Jennifer Hall cozies up with Spike, the first large mammal she taxidermied. (Kate Warren for Express)

“Can you let me know if you see a mark on my cheek?” Jennifer Hall asks during a recent photo shoot. “A bird bit my face the other day while I was studying it. That’s why I like the dead ones better.”
Such are the thoughts of a professional taxidermist.

Hall is the manager of Prey Taxidermy, an all-woman taxidermy studio in Los Angeles that offers classes and custom mounted works. It was founded in 2014 by Allis Markham, formerly a taxidermist for the Natural History Museum of Los Angeles.

This weekend, Markham and Hall will be in D.C. to lead Birds 101, a two-day workshop during which students will skin, mount and groom their own European starling (buy tickets here). Prey acquired the invasive songbirds through abatement efforts.

“Our main philosophy is nothing dies to be art,” Hall says of Prey’s ethical sourcing. “It dies for a good reason: to nourish people, because it’s destroying ecosystems or because it would be dead anyway.”

Hall didn’t always dream of becoming a taxidermist. After surviving a three-year battle with childhood leukemia, the Friendship Heights native found herself drawn to patterns and movements found naturally in wildlife.

A born artist (she won “Most likely to show at an art gallery” in her high school superlatives), Hall earned a dual degree in art and geology from the University of Pennsylvania. She also holds a certificate in print making from the Pennsylvania Academy of the Fine Arts, which she used to propel her career as a science illustrator.

After Hall moved to Los Angeles last year, she enrolled in an introductory taxidermy class at Prey because she thought an understanding of anatomy would better inform her illustrations. She was a natural.

Markham offered her an internship at Prey, and later a job. “At first she paid me in dead things,” Hall says. “And then she paid me in dead things and money. I’m grateful to have both.”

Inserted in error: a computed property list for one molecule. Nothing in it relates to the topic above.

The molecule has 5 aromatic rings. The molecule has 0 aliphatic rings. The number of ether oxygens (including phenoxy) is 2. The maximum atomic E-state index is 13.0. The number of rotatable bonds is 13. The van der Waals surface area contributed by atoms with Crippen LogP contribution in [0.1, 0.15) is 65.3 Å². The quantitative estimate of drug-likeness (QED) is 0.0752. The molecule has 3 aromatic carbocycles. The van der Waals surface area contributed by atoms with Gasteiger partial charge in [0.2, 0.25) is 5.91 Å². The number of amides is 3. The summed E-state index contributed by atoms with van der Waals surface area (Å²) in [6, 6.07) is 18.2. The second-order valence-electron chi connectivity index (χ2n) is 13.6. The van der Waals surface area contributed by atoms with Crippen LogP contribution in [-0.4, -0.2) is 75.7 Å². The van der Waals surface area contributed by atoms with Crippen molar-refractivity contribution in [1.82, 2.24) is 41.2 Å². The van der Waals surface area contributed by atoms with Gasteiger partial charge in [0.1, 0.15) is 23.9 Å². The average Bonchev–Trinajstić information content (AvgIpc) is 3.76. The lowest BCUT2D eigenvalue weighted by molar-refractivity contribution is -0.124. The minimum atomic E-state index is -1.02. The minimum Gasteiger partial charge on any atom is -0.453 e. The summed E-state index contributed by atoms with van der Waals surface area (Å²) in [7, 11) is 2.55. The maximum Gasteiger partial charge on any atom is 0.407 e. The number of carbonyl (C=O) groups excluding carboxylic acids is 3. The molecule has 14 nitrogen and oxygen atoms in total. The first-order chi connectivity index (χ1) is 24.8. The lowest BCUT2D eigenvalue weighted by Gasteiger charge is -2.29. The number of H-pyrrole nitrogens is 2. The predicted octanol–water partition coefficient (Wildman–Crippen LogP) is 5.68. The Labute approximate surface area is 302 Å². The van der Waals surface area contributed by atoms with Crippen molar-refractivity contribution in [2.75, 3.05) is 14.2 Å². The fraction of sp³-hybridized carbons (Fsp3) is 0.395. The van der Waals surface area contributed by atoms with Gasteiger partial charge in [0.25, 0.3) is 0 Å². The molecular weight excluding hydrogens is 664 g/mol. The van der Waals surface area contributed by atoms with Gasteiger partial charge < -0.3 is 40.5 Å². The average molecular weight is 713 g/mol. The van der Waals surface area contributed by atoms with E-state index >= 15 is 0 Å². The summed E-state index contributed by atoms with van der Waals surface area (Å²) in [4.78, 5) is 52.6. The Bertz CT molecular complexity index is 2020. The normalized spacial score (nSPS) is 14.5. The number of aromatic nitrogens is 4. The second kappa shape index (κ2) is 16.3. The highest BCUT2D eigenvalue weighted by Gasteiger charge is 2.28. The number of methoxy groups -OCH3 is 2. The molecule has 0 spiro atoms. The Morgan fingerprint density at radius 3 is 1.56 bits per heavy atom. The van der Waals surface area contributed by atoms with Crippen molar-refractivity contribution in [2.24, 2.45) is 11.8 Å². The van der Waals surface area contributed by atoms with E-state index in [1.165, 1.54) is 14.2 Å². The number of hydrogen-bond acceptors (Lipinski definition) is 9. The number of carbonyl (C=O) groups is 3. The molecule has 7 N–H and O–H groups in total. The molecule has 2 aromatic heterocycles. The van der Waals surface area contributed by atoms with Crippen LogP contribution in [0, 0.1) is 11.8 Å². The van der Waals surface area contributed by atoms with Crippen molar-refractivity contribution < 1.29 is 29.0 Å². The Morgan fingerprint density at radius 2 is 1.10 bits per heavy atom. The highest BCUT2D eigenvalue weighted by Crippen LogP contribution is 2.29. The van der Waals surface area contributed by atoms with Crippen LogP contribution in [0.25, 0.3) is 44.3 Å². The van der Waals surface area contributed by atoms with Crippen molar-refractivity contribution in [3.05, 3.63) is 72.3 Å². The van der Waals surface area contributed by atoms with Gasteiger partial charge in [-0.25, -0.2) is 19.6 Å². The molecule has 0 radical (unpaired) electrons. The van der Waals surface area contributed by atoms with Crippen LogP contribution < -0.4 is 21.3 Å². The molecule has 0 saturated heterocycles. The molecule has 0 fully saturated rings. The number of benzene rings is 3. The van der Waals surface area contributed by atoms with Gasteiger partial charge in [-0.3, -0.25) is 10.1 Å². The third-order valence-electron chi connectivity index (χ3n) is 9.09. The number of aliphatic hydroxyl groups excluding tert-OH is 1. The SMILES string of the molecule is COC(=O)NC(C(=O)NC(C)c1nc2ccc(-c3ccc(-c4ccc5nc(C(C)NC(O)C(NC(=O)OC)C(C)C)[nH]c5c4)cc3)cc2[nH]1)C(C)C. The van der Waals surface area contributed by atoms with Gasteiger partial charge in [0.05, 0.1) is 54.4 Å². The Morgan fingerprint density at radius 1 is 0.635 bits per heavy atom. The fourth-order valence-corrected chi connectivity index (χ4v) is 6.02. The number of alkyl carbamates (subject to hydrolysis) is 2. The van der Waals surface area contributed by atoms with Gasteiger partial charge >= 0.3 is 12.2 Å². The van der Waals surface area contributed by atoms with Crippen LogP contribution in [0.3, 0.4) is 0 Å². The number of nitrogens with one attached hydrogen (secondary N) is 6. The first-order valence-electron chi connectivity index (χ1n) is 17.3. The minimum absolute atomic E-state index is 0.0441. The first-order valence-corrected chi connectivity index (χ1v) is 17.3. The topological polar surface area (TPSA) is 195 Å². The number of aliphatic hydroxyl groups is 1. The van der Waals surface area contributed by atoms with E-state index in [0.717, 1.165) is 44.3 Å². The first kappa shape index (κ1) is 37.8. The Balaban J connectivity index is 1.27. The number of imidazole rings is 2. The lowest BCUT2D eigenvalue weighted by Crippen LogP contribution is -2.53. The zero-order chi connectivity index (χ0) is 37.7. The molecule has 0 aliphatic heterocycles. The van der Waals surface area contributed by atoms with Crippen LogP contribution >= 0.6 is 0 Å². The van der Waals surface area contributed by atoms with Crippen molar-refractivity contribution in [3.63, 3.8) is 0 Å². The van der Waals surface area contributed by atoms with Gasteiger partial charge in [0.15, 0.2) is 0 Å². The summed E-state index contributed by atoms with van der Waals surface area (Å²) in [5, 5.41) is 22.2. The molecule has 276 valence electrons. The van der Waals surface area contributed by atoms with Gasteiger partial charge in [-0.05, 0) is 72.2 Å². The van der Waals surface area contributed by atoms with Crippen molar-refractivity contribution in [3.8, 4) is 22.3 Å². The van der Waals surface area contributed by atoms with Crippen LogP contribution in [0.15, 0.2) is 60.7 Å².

Hall’s friends weren’t surprised by her new career. “They stopped being surprised when I told them I was taking up dinosaur illustrations,” she says.

Prey does a booming business (“Allis likes to say we’re the only ‘game’ in town,” Hall jokes) and its classes typically sell out within days of being announced.

Taxidermy as art was born in the Victorian era, and today is most often associated with hunters who use it as a way to showcase their kill, like a trophy.  But Prey is doing its part to preserve its original intention: to celebrate a creature’s life.

That means you’ll rarely see Hall or Markham mounting just the bust of an animal. Rather, they take a more holistic approach by presenting the animal in its entirety in its natural environment.
Markham, for example, will often accent her pieces with clever details like insects that are indigenous to the animal’s habitat.

“There’s a morbid association with taxidermy,” Hall says, “but we see it as a souvenir of lives that have come to pass and the beautiful things nature does on its own.”

Sign up for the class
Birds 101 will be taught by Allis Markham and Jennifer Hall of Prey Taxidermy this Saturday and Sunday from 9:30 a.m. to 2:30 p.m. ($300, The Museum of Unnatural History, 3233 14th St. NW; purchase tickets at Too squeamish to join? There’s also a discussion on the art of taxidermy on Saturday at 5 p.m. Buy tickets here.